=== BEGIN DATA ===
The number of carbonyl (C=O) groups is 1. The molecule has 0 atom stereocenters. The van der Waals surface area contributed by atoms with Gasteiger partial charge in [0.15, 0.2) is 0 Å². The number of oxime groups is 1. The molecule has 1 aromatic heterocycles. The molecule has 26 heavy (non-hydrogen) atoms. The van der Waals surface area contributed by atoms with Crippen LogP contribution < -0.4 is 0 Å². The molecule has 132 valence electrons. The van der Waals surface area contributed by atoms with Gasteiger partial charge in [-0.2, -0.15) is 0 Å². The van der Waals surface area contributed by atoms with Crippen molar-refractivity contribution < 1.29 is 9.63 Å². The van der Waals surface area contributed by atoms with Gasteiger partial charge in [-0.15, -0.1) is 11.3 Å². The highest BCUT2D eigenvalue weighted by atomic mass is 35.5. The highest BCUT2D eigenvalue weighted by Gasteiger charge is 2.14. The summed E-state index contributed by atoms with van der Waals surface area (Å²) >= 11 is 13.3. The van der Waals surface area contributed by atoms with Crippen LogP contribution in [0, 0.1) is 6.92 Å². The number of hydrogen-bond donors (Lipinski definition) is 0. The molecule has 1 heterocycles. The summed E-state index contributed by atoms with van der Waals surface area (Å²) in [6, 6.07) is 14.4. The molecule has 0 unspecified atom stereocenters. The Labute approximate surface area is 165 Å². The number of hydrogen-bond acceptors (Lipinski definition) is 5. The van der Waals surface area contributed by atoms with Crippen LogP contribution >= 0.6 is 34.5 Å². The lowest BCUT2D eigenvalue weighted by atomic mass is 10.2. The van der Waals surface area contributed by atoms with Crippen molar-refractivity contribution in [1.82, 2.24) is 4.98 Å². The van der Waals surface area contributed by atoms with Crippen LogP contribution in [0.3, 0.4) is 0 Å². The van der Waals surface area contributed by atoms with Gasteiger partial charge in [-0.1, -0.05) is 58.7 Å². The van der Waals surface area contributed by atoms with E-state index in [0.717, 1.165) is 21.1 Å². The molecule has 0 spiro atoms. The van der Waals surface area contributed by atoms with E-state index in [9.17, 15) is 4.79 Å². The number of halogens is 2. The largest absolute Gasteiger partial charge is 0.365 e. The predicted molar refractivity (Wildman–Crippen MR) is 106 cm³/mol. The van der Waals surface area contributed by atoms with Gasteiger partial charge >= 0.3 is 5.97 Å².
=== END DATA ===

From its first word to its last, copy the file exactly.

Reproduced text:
The number of carbonyl (C=O) groups is 1. The molecule has 0 atom stereocenters. The van der Waals surface area contributed by atoms with Gasteiger partial charge in [0.15, 0.2) is 0 Å². The number of oxime groups is 1. The molecule has 1 aromatic heterocycles. The molecule has 26 heavy (non-hydrogen) atoms. The van der Waals surface area contributed by atoms with Crippen LogP contribution < -0.4 is 0 Å². The molecule has 132 valence electrons. The van der Waals surface area contributed by atoms with Gasteiger partial charge in [-0.2, -0.15) is 0 Å². The van der Waals surface area contributed by atoms with Crippen molar-refractivity contribution < 1.29 is 9.63 Å². The van der Waals surface area contributed by atoms with Gasteiger partial charge in [-0.15, -0.1) is 11.3 Å². The highest BCUT2D eigenvalue weighted by atomic mass is 35.5. The highest BCUT2D eigenvalue weighted by Gasteiger charge is 2.14. The summed E-state index contributed by atoms with van der Waals surface area (Å²) >= 11 is 13.3. The van der Waals surface area contributed by atoms with Crippen LogP contribution in [0, 0.1) is 6.92 Å². The number of hydrogen-bond donors (Lipinski definition) is 0. The molecule has 1 heterocycles. The summed E-state index contributed by atoms with van der Waals surface area (Å²) in [6, 6.07) is 14.4. The molecule has 0 unspecified atom stereocenters. The Labute approximate surface area is 165 Å². The number of hydrogen-bond acceptors (Lipinski definition) is 5. The van der Waals surface area contributed by atoms with Crippen LogP contribution >= 0.6 is 34.5 Å². The lowest BCUT2D eigenvalue weighted by atomic mass is 10.2. The van der Waals surface area contributed by atoms with Crippen molar-refractivity contribution in [1.82, 2.24) is 4.98 Å². The van der Waals surface area contributed by atoms with Crippen LogP contribution in [0.3, 0.4) is 0 Å². The van der Waals surface area contributed by atoms with Gasteiger partial charge in [-0.1, -0.05) is 58.7 Å². The van der Waals surface area contributed by atoms with E-state index in [0.717, 1.165) is 21.1 Å². The molecule has 0 spiro atoms. The van der Waals surface area contributed by atoms with E-state index in [9.17, 15) is 4.79 Å². The number of halogens is 2. The largest absolute Gasteiger partial charge is 0.365 e. The predicted molar refractivity (Wildman–Crippen MR) is 106 cm³/mol. The van der Waals surface area contributed by atoms with Gasteiger partial charge >= 0.3 is 5.97 Å².